The arrival of the Tour De France

There are few sports that signal that peak of summer as much as the world famous Tour De France.

The annual multi-stage cycling race that is mostly located in the glorious French countryside offers a routinely brilliant example of the sport as the world’s greatest cyclists converge to compete in this spectacular tournament.



Past successes


Since its inception in 1903, the Tour De France has been traditionally held in July in France and the nearby countries. As a stage race, it offers a gruelling cycling challenge through an array of different landscapes with a route that changes each year.

However, there are several aspects of the tour that are featured each year such as passages through the Pyrenees and the Alps, and a triumphant finish at the Champs Élysées in Paris. And with a total racing distance of over 2000 miles over 21 day long segments, it has provided some amazing races in a bid to gain the coveted yellow jersey.

These include the Frenchman Bernard Hinault’s incredible string of victories in the late 1970s and early 1980s, along with Britain’s Bradley Wiggins’ famous win in 2012.

Tour route


This year the Tour De France started on 10 July, and it aims to follow on from the great success enjoyed by the 2014 event that started in Yorkshire by this time beginning in the historic city of Utrecht in the Netherlands.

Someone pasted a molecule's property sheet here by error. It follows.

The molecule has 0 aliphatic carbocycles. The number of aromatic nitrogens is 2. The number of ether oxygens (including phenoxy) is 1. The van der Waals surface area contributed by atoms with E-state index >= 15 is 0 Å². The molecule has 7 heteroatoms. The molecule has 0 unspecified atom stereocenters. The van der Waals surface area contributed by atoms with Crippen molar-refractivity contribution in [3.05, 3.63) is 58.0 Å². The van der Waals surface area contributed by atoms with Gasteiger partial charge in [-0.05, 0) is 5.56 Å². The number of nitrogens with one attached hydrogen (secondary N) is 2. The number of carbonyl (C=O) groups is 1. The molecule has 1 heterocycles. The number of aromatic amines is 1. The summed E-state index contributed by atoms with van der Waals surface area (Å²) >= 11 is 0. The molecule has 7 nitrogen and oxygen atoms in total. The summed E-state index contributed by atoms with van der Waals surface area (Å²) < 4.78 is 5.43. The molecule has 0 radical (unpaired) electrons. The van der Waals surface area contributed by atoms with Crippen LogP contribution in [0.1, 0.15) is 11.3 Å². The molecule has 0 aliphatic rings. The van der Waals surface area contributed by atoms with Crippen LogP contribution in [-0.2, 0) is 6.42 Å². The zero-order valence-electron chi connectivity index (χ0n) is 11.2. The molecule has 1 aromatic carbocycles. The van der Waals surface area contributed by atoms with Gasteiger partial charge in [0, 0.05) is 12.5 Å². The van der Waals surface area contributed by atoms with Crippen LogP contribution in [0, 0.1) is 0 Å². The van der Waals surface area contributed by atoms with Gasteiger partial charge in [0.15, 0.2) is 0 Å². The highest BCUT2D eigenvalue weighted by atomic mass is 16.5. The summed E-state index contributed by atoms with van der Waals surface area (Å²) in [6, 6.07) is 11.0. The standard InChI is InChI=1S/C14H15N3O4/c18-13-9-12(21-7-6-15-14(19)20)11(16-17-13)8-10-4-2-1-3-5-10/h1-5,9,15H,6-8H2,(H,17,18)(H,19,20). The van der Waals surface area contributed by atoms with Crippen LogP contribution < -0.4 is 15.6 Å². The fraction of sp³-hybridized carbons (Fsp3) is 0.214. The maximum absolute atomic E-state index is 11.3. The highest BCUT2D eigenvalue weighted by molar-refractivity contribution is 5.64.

Already sites like Bookies are speculating as to who will manage to triumph over the mammoth journey that heads from the Netherlands, through Belgium and across the northern coast of France, before finishing the first half in the north eastern French town of Plumelec.

After a relatively flat ride, the second half of the Tour De France begins in the mountains of the Pyrenees in Tarbes before heading across southern France where it encounters the dramatic scenery of the Alps. And then the final stage is the famous Parisian segment that is traditionally held before crowds of cheering fans welcoming their cycling heroes across the finish line.

Race favourites


The Italian defending champion Vincenzo Nibali is again widely tipped to be leading the field, although there is fresh competition from a number of riders. Key amongst these is fantastic British cyclist Chris Froome, along with the popular Spaniard Alberto Contador and the Columbian newcomer Nairo Quintana.

Ultimately, the sheer variety of cycling terrain and intense endurance challenges are key to what is going to separate the winners and the losers in this epic battle for that prestigious yellow jersey.

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